Kuwait (126) records notable narrowing of gender gaps in professional and technical workers, moving the country up several ranks. However, Kuwait also sees a widening gender gap in healthy life expectancy. The country is followed by Qatar (127), which also improves by several ranks and marks progress on the share of women parliamentarians, rising from no women in parliament to nearly 10% women. It also narrows its gender gap in labour force participation. However, the overall impact of these achievements is tempered by a decline in wage equality and gender parity in estimated earned income, highlighting the country’s continued economic gender gap.
Algeria’s (128) performance remains largely stable, due to a narrowing gender gap in professional and technical workers that is counterbalanced by a widening Health and Survival gender gap. Meanwhile, Turkey (130) sees progress on closing its gender gap in labour force participation as well as professional and technical roles. However, it also experiences a worsening of wage equality for similar work. In addition, it improves its share of women in parliament.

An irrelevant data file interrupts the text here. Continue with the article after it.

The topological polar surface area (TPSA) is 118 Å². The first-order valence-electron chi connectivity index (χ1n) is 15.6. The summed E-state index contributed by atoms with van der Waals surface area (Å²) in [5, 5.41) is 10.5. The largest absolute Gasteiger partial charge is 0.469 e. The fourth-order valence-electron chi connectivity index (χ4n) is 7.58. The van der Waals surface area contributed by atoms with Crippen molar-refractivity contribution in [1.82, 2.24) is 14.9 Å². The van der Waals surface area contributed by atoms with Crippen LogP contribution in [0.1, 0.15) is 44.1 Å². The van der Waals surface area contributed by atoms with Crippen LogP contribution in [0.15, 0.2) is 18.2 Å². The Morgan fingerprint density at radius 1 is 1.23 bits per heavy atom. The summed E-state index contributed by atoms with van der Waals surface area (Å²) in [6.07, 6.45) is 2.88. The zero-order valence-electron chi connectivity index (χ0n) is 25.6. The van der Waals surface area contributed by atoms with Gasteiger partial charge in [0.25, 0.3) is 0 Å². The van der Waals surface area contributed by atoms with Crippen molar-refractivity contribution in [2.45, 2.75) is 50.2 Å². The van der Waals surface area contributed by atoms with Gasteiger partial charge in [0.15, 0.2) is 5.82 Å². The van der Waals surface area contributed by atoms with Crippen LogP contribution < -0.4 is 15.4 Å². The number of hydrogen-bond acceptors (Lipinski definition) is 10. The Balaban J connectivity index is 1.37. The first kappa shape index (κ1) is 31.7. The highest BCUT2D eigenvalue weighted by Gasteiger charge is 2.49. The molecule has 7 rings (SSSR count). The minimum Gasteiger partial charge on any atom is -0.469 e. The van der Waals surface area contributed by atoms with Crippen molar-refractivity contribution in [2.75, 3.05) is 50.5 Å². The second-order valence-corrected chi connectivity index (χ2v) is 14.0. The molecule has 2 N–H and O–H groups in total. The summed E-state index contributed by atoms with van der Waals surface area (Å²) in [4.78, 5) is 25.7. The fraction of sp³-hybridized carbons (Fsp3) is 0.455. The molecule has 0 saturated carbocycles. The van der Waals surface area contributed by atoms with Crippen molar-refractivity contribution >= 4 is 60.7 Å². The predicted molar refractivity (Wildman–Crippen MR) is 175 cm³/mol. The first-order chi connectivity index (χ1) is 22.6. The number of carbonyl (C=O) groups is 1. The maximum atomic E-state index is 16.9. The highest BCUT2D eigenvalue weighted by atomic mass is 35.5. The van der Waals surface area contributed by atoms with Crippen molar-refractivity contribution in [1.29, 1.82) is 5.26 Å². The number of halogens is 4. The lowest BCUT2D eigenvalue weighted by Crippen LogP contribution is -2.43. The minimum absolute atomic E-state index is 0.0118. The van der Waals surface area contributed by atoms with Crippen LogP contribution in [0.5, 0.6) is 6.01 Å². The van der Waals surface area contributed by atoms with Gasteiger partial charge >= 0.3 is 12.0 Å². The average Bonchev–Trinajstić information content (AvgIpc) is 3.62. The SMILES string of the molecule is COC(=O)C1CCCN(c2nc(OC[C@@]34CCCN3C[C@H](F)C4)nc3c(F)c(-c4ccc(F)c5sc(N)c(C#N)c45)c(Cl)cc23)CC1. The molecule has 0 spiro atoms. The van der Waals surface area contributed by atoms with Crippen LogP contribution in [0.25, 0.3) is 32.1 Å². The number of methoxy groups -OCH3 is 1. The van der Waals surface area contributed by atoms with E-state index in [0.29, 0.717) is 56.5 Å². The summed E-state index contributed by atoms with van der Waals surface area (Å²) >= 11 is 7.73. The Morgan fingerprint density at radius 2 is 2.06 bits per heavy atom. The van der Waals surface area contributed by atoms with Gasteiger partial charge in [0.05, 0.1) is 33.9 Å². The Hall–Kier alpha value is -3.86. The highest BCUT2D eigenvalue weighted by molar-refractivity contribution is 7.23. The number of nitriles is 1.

Bahrain (132) records a widening gender gap in estimated earned income for the second year in a row, while simultaneously narrowing its gender gap in professional and technical workers. Similarly, Mauritania (136) experiences a decline in wage equality and a widening gender gap in women in parliament. Egypt (135) continues its steady improvement on the Educational Attainment subindex—due to smaller gender gaps in literacy and tertiary education—as well as progress on gender parity in professional and technical workers. A similar positive trend is observable for Morocco (137), which sees continued progress on the Economic Participation and Opportunity subindex, driven by increased wage equality. It also continues to improve on the Educational Attainment subindex, mostly due to increased gender parity in secondary education.
Another cluster of countries consists of Jordan (138), Oman (139) and Lebanon (140). The overall performances of Jordan and Lebanon remain largely unchanged, despite Lebanon’s minimal progress on the ratio of women in parliament. Oman re-enters the Index this year, with a larger gender gap than previously recorded in 2016, mostly due to a wider gap on the Economic Participation and Opportunity subindex.
Saudi Arabia (141) marks improvements in wage equality and women’s labour force participation, as well as a smaller gender gap in secondary and tertiary education. Iran, Islamic Rep. (142) likewise maintains steady, modest progress on the Economic Participation and Opportunity subindex—albeit from a low base—due to an increase in the share of women in professional and technical roles. The Middle East and North Africa regional ranking is completed by Syria (146), Iraq (147) and Yemen (149).